Construction labor unions have scored a major regulatory victory as the U.S. Dept. of Labor’s long-awaited final rule on apprenticeships retains the construction industry’s exclusion from new “industry-recognized” training and education programs for those seeking to enter its workforce.
That exclusion had divided the construction industry, with the building trades and some specialty-contractor groups supporting it and two of the largest contractor associations opposing it.
DOL says that the overall aim of its new rule, announced on March 10, is to expand the use of apprenticeships in industries where such training programs aren’t greatly used. [View text of regulation here.]
To achieve that goal, the regulation calls for allowing companies, industry groups, educational institutions, unions and other entities to set up and operate Industry-Recognized Apprenticeship Programs (IRAPs).
Labor Secretary Eugene Scalia said in a statement, “This new rule offers employers, community colleges and others a flexible, innovative way to quickly expand apprenticeships in telecommunications, health care, cybersecurity and other sectors where apprenticeships currently are not widely available.”
The Labor Dept. said the new rule would take effect on May 11.
For construction, the key issue related to the regulation was whether DOL would keep the industry’s current exemption from a central provision of the rule.
That provision is establishment of IRAPs, which would take on responsibilities for much of the apprenticeship standard-setting that DOL and state agencies now handle.
The rule also would let companies, industry groups and other organizations apply to DOL to become Standards Recognition Entities (SREs). The SREs would determine the standards for the IRAPs’ training and curricula in specific industries or business sectors. SREs would be subject to DOL oversight.
That would be a significant change from the current Registered Apprenticeship system, in which DOL or state agencies register and validate apprentices and apprenticeship programs.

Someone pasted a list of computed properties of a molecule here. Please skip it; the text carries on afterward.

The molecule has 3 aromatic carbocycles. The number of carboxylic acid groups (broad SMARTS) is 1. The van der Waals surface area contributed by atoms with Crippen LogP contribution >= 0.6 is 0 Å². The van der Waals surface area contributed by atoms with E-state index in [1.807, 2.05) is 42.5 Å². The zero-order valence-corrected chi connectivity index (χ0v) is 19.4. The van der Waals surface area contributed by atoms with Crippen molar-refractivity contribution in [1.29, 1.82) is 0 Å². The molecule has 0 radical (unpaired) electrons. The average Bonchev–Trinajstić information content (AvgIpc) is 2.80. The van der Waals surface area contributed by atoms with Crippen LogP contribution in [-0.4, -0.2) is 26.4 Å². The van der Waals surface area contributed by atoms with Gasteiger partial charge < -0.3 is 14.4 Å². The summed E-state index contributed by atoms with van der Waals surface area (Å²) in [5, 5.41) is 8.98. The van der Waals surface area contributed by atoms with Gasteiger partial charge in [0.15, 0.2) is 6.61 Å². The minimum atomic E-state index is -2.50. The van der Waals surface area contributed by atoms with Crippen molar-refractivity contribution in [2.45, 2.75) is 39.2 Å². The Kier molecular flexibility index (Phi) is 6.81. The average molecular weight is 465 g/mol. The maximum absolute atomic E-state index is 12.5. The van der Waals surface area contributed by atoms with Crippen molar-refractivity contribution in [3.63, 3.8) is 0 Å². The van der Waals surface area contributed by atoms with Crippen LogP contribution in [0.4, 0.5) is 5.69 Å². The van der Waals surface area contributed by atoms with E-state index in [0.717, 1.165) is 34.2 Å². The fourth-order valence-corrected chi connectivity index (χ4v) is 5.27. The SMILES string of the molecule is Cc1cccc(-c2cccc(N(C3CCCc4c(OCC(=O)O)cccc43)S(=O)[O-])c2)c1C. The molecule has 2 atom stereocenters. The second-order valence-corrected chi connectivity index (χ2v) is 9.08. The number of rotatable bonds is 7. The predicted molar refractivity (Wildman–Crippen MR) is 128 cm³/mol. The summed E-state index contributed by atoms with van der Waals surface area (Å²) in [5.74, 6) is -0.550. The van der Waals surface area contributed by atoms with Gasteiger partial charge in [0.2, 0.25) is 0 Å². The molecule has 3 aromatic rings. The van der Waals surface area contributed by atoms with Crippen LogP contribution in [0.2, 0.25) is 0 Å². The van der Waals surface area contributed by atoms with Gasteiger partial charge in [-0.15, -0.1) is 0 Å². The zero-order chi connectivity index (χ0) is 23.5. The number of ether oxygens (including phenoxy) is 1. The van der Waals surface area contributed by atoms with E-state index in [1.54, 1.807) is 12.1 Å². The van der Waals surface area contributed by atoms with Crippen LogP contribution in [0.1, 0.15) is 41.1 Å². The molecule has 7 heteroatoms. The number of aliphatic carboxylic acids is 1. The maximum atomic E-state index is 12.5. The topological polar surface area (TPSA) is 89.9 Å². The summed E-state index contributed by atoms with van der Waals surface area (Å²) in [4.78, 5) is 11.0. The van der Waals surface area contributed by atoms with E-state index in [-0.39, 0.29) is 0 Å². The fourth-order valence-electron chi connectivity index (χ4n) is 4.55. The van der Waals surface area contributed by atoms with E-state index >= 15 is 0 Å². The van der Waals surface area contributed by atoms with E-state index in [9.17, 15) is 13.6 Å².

Wave of comments
The department published a proposed rule last June and was inundated by more than 327,000 comments on that proposal. DOL said the total was the largest its Employment and Training Administration had ever received for a proposed regulation. [View ENR 8/30/2019 story here.]. It added that a majority of the comments were related to “form letter campaigns.”
The building trades unions strongly supported keeping the exemption and also wanted to make it permanent.
Sean McGarvey, president of North America’s Building Trades Unions, said last summer that nearly 325,000 of the comments supported the unions’ position.
Contractor groups that have joint apprenticeship programs and other relationships with the unions, such as the National Electrical Contractors Association, Mechanical Contractors Association of America and Sheet Metal and Air Conditioning Contractors’ National Association, also supported keeping the exemption.
Those opposing the exclusion were contractor groups such as the Associated General Contractors of America and Associated Builders and Contractors. They argued that construction has a major shortage of skilled labor and that IRAPs would provide a way to help ease that problem.
No ‘sunset’ for exclusion
In the end, the Labor Dept. came down on the side of the unions. In the rule, the department said that it “has determined that programs that seek to train apprentices to perform construction activities…will not be recognized as IRAPs.” DOL also decided not to include a “sunset” provision, that would end the construction exemption after a certain period of time.
It added, “The department’s goal in this rulemaking is to expand apprenticeships to new industry sectors and occupations.
DOL noted, “Registered apprenticeship programs are more widespread and well-established in the construction sector than in any other sector.”
Labor Dept. statistics show that in fiscal year 2018, construction had 166,629 active apprentices, the largest total among industries. Ranking second is the military, with 98,435. Construction’s total did decline 5% from the 2017 level.
DOL said that it “has determined that a complete exclusion of construction, but no other sector, is most consistent with the goal of encouraging more apprenticeships in new industry sectors that lack widespread and well-established registered apprenticeship opportunities.”
McGarvey noted that the building trades unions, working with construction contractors, spend more than $1 billion a year on their nearly 1,600 “teaching centers.”
He said that NABTU participated in an administration apprenticeship task force and the unions’ aims included ensuring that the integrity of their Registered Apprenticeship programs would not be “watered down.”
McGarvey added, “With the issuance of the final rule, we now see that we were able to protect our industry’s successful programs.”